Strained Relations

Strained Relations: Help for Struggling Parents of Troubled Teens

Archive for the ‘self esteem’ Category

Dore Frances’ Radio Show 8/30/10

Posted by Marcia on August 26, 2010

I’ll be on Dore Frances’ “Family Solutions Today” live radio show on Monday. You can listen live (call-in to talk) or download from iTunes later.

Details and a link are on her press release. http://tinyurl.com/29v3qxv

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Posted in adopted kids, alcoholic father, author, book talk, changing parent's behavior, chart progress, compliment your child, defiant adopted kids, enabler, enabling, entitled, estranged, estranged from parents, family difficulties, juvenile hall, kid on meth, meth addict, missing our son, nagging the kids, out of control teens, Parents and teens, return adopted child, rewarding good behavior, self esteem, step-parent, Troubled teens, truancy, worried parents | Leave a Comment »

How do you feel about Father’s Day?

Posted by Marcia on June 20, 2010

This blog is devoted to people who are struggling with their children’s behavior, but today I’d like to open the discussion to additional situations.

My dad died when I was almost 13, and Father’s Day since that time has been…odd. When my son was young, this day became something to celebrate again. His dad and I separated when J. was small, and again it was odd for a few years. I married Bill and then J. had Father’s Day with his dad and then with Bill. There seemed to be a lot to celebrate, but it lasted only a few years.

In his teen years, J. was more sullen than most, difficult at best, unpredictable: would we see the charming and funny son or the one with the quick temper?

J. has not lived with us for 3 years, and the last year he was at home was very rough. We don’t speak, although I hope he’ll be ready to have some kind of a relationship soon.

I’d love to celebrate the efforts my husband made in being a step-dad. It’s probably one of the more difficult and thankless family roles you can be in, and he did try to be a good father-figure. At a certain point, I think he felt it was wasted energy, but he still tried. Being the step-parent means you have rules in your head but sometimes the kid/kids don’t think you have the right to enforce the rules. You’re not the “real” dad.

I know what a “real” dad is as far as biology is concerned, but being a real father is more than biology. It’s caring about that child, loving the child no matter the circumstances, guiding the child and knowing that the child may fall and you’ll have to determine if you help that child get up or watch the child help himself/herself. That’s what parents do.
Some dads have to give their kids “tough love” and watch them fail, take drugs, go to jail, be estranged, and hope for better days.

Today I honor all of the real dads out there.

Here are some questions for you, and I hope you write some responses. What’s your best memory of your dad? What did he teach you? If you’re in a difficult situation, how do you cope?

Posted in adopted kids, changing parent's behavior, compliment your child, confidence, defiant adopted kids, enabler, enabling, entitled, estranged, family difficulties, Father's Day, feelings about Father's Day, missing our son, out of control teens, Parents and teens, rewarding good behavior, self esteem, step-parent, Troubled teens, worried parents | Tagged: , , , , , , , , , , , , , | 1 Comment »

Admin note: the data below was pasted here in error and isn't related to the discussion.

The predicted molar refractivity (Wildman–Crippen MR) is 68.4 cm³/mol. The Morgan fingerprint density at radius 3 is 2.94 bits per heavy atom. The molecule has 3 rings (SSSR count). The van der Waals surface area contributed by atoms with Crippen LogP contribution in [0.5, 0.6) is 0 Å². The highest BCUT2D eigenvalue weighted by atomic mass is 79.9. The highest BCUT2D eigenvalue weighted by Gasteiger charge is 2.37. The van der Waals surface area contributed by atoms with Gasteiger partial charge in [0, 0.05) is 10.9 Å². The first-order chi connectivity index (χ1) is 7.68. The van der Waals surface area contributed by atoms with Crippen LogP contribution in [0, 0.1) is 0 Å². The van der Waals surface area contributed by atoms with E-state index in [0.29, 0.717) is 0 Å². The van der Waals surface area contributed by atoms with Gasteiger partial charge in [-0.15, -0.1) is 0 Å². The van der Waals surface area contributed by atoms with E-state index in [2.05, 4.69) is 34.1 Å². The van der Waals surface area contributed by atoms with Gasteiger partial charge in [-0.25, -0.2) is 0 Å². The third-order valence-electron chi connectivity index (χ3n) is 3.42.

What’s of interest to my readers?

Posted by Marcia on June 13, 2010

I recently spoke at the library and a private event and saw some familiar faces in the group. Mirroring other presentations, attendees were generally there due to pain and difficulties with their kids and they want help, they want to feel they are not alone, and several people expressed some interest in forming or having access to a support group. My purpose in speaking is to raise awareness, increase the dialog and, as any author, I want to sell my books.

I look at the statistics on my blog to see what’s of interest or what information you’re seeking. I look at the number of clicks on the pages and what topics have the most hits.

Learning about what’s important to you helps me determine what I’ll write about and what kind of guests I should approach to write for the blog. My 3 most viewed pages, other than the index page, are:

Did the Self Esteem Movement Create an Entitled Generation?
Parents Want to Return Adopted Child
My Book

Some of the most common topics people use in search engines to find the blog include the self esteem movement, family difficulties, difficult or troubled teens, adoption, and restraining orders.

The links people use from my blog also tell me something. I will interview or ask guests to write about restraining orders, the self-esteem movement, and then expand my resources page.

What’s of interest to you? What would help you? Can you help others? You can post a comment and it’ll go to me for approval. If you are just sending me a private note, just let me know as otherwise, I will publish it.

Posted in adopted kids, author, book talk, defiant adopted kids, enabler, enabling, estranged, family difficulties, nagging the kids, out of control teens, Parents and teens, return adopted child, self esteem, Troubled teens, worried parents | Tagged: , , , , , , , , , | Leave a Comment »

Catching Problems When Children Are Young

Posted by Marcia on March 3, 2010

Here’s a note from a woman who just read my book.

“I like to read different parenting books, and you mentioned your book at a workshop so I bought a copy. My kids are small and they’re pretty good with minor issues, but I worry about the future. I am also curious about what other parents go through. I wasn’t a very easy teenager and wondered about the parent’s point of view. I had a lot of reasons to buy the book.

I expected to find more information about right when they are teens, and I did find that, but I did not expect to have a better look at when things start to go wrong and how fast things went bad in the families. I was surprised and glad to find something about the younger years.